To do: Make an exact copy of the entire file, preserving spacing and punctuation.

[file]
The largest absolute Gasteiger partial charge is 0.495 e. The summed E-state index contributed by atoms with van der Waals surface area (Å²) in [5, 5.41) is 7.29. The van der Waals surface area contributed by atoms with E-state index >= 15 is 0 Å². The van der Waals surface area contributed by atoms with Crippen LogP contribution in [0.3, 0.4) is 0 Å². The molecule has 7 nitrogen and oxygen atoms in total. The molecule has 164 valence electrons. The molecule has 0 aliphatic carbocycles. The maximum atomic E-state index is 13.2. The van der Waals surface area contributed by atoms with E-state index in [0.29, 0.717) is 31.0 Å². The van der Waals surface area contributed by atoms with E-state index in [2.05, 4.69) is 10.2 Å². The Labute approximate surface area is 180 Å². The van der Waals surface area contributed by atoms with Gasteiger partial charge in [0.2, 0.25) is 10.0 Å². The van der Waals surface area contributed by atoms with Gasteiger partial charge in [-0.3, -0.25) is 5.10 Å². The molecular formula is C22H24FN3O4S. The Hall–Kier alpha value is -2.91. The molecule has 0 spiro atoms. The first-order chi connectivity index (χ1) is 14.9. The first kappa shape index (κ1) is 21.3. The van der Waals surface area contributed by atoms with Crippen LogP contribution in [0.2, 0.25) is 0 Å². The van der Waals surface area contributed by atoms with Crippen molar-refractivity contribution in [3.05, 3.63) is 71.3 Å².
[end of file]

The largest absolute Gasteiger partial charge is 0.495 e. The summed E-state index contributed by atoms with van der Waals surface area (Å²) in [5, 5.41) is 7.29. The van der Waals surface area contributed by atoms with E-state index >= 15 is 0 Å². The van der Waals surface area contributed by atoms with Crippen LogP contribution in [0.3, 0.4) is 0 Å². The molecule has 7 nitrogen and oxygen atoms in total. The molecule has 164 valence electrons. The molecule has 0 aliphatic carbocycles. The maximum atomic E-state index is 13.2. The van der Waals surface area contributed by atoms with E-state index in [0.29, 0.717) is 31.0 Å². The van der Waals surface area contributed by atoms with E-state index in [2.05, 4.69) is 10.2 Å². The Labute approximate surface area is 180 Å². The van der Waals surface area contributed by atoms with Gasteiger partial charge in [0.2, 0.25) is 10.0 Å². The van der Waals surface area contributed by atoms with Gasteiger partial charge in [-0.3, -0.25) is 5.10 Å². The molecular formula is C22H24FN3O4S. The Hall–Kier alpha value is -2.91. The molecule has 0 spiro atoms. The first-order chi connectivity index (χ1) is 14.9. The first kappa shape index (κ1) is 21.3. The van der Waals surface area contributed by atoms with Crippen LogP contribution in [0.2, 0.25) is 0 Å². The van der Waals surface area contributed by atoms with Crippen molar-refractivity contribution in [3.05, 3.63) is 71.3 Å².